Millennial men aren’t fixers. Changing a flat tire, quieting a running toilet or even knowing what a circuit breaker is, let alone where it might be located in your apartment in the event of a power outage, is simply not in the millennial man’s, um, tool box. In June, the New York Post reported on a poll by Alarm.com, a security service, that basically put the millennial dad’s ineptitude when it comes to DIY skills in perspective: “Many millennial dads reported not owning a cordless drill (46 percent), a stepladder (49 percent), a set of screwdrivers (38 percent) or even a hammer (32 percent) — an item owned by 93 percent of Boomer dads,” per their report.
Now, it may well be the case that these polls are trying to prove a point by only surveying millennial, middle-class “coastal elites” who mostly, let’s face it, can’t change a lightbulb if our lives depend on it. But, as one redditor angrily but rightly puts it, there’s also the simple fact that most millennials — at least the ones who’ve managed to move out from underneath their parents’ roof — are still renting. “Why the fuck would you own a stepladder if you don’t own the property?” he says. “Why would you do any work on a rented property when damages come out of your deposit?”
In other words, surely, knowledge of DIY skills comes with age and home ownership, the latter of which is so far out of the reach of the average millennial as to seem like an absurd pipe dream.
Another redditor claims that the glaring deficit in millennial men with “dad skills” can be attributed to the fact that Boomer dads sort of gave up on their sons. “I think this just points to bad parenting by Boomers more than anything else,” he writes. “I know my dad never taught me how to do any of the DIY stuff I learned. My grandpa sure as shit taught his kids at a young age though.”
But let’s say you’re the sort of guy who wants to buck the trend. You’re tired of having to call someone every time the garbage disposal breaks or the shower drain gets clogged. In fact, maybe you’re like me and you’re yearning to learn a few dad skills so that, when your plumbing is on the fritz, you can at least grab your wrench and temporarily fool yourself into thinking that you’ve got this.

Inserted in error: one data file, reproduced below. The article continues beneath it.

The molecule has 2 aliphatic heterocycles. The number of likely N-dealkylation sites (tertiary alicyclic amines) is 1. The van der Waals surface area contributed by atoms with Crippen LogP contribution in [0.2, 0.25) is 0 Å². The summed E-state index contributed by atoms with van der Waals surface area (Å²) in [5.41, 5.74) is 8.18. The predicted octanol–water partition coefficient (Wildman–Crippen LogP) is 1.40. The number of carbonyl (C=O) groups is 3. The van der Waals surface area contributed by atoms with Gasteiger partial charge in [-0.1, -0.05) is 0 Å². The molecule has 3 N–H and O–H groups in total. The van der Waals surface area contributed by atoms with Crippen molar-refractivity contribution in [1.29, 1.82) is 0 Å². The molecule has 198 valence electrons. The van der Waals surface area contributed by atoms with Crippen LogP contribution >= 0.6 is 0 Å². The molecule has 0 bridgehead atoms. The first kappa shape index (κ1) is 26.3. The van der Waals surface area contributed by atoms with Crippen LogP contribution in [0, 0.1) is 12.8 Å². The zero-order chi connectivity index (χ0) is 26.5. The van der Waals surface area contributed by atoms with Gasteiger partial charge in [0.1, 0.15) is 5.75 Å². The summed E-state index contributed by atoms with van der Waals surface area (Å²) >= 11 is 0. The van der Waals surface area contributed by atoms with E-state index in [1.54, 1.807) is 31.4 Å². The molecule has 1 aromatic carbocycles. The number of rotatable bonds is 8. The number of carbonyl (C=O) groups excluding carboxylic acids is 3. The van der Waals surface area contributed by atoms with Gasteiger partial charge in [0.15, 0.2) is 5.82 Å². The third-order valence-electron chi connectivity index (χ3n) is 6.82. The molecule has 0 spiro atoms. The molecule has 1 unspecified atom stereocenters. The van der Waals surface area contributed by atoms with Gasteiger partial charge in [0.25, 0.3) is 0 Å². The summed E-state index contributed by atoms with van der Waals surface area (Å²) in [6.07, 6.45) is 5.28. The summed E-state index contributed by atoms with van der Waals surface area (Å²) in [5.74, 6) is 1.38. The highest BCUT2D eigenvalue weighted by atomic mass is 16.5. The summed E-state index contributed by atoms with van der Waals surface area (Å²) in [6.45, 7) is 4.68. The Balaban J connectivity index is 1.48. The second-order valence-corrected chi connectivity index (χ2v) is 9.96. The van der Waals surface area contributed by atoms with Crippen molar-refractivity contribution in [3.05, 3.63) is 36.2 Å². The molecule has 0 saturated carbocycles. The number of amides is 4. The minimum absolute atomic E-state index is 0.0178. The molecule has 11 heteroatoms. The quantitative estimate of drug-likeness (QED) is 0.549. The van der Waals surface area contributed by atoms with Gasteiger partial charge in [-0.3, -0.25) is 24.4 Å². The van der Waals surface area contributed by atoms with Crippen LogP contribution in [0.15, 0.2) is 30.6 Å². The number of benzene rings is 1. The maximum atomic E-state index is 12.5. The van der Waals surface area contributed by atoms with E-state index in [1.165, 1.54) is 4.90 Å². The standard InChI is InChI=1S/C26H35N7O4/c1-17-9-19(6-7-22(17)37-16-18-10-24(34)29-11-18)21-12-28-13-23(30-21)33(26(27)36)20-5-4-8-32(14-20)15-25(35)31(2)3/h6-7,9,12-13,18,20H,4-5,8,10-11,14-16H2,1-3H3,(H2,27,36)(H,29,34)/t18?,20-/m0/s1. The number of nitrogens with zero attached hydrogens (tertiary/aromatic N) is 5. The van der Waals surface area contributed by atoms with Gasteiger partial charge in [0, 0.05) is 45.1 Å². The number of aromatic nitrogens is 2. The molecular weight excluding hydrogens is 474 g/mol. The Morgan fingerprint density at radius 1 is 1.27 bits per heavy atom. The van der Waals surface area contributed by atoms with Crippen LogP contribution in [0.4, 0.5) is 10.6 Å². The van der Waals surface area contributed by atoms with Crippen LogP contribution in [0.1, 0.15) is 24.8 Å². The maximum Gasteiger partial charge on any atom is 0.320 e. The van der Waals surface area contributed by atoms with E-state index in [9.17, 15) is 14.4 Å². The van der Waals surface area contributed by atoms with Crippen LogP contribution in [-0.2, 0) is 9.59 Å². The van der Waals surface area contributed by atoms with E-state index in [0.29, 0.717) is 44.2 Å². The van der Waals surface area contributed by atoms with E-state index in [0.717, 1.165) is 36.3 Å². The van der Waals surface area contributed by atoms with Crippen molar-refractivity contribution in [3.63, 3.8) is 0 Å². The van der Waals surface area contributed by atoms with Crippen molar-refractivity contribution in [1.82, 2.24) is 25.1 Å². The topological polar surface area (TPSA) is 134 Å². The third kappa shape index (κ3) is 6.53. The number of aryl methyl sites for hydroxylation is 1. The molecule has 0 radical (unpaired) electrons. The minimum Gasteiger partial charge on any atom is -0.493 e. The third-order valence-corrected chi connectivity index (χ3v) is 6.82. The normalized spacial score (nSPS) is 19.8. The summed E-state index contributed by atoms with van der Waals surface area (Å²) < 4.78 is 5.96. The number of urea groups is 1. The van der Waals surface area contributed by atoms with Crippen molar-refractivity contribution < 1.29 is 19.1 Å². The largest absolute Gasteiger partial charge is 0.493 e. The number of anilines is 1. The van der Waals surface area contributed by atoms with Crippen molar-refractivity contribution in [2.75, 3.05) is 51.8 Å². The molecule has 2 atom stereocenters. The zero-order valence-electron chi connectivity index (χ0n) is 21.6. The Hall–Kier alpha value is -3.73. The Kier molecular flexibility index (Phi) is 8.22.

Where do you turn to?
The obvious answer is your dad — after all, who better to learn a dad skill from than the guy whose name is in the descriptor? “I grew up in Pittsburgh, where you really didn’t pick up the phone to call a handyman to do something, because either a neighbor, a brother, an uncle or a dad fixed it,” Mindy Kanaskie, a handywoman in L.A., tells me. Kanaskie, like most people of a certain age, learned these very DIY skills from spending time around her dad.
If you’re lacking the appropriate parental instructor, though, there are other outlets to help you become handier. Mary, a single mom who relied on her husband to take care of things around the house before she got divorced, regularly attends Home Depot’s Do It Yourself workshops so that she can become more independent when it comes to home repairs. “As women, we’re interested [in learning to become more handy],” she says. “We don’t want to rely on men so much, which I’ve done in the past.”
Ironically, then, if you’re a guy looking to sharpen up on your “dad” skills, you’re likely to find yourself surrounded more by moms than potential father figures. “Older women are more interested because they realize the value of it,” Mary says. “The younger ones who are around me, they have boyfriends who are happy to do it.”
Mary’s right — I attended two of Home Depot’s Do It Yourself workshops, and the only other people in those classes were middle-aged women, who’d come for a variety of reasons. “I’ve watched a ton of YouTube videos,” says Amanda, a human rights lawyer whose burgeoning interest in woodwork brought her to a class. “I’m here to get some more hands-on experience on how to build things with my hands.”
YouTube, as Amanda suggests, has largely replaced dad’s role as the teacher of things in many respects. My colleague C. Brian Smith has previously noted that another classic dad skill, shaving, is being taught to more men via YouTube videos than through dad’s wisdom as well. “Like everything else, the internet is revolutionizing the way guys take care of themselves in the bathroom,” he writes. “Fax machines and porn magazines have become obsolete — now so too is dad’s grooming advice. And once guys went online to learn how best to manage their undercarriages, they discovered a whole new set of (anonymous) grooming influencers to replace their girlfriend’s advice, too.”
With all of this in mind, maybe it’s time to do away with labeling these things as “dad skills” at all — really, they’re just plain old life skills. “Most of the people coming to these classes are women,” says Jaycee, a Home Depot associate (and not a dad!) who runs the monthly workshops. He adds that he, too, is a self-taught handyman. “I watched videos online and just took an interest in learning how to put things together by taking them apart,” he explains.
And that’s just it — the key to learning such life skills is merely taking an interest in learning them. You don’t need a handy dad to be a handy man or woman. In fact, in attending these workshops, it became abundantly clear that it’s really not too hard to learn how to install a smoke detector or unclog a garbage disposal. Which makes sense because, sure, your Boomer dad knew how to fix a toilet, but he still can’t figure out what a meme is, or when he’s being fed bullshit by Facebook. So it’s probably time to look for our teachers elsewhere anyway.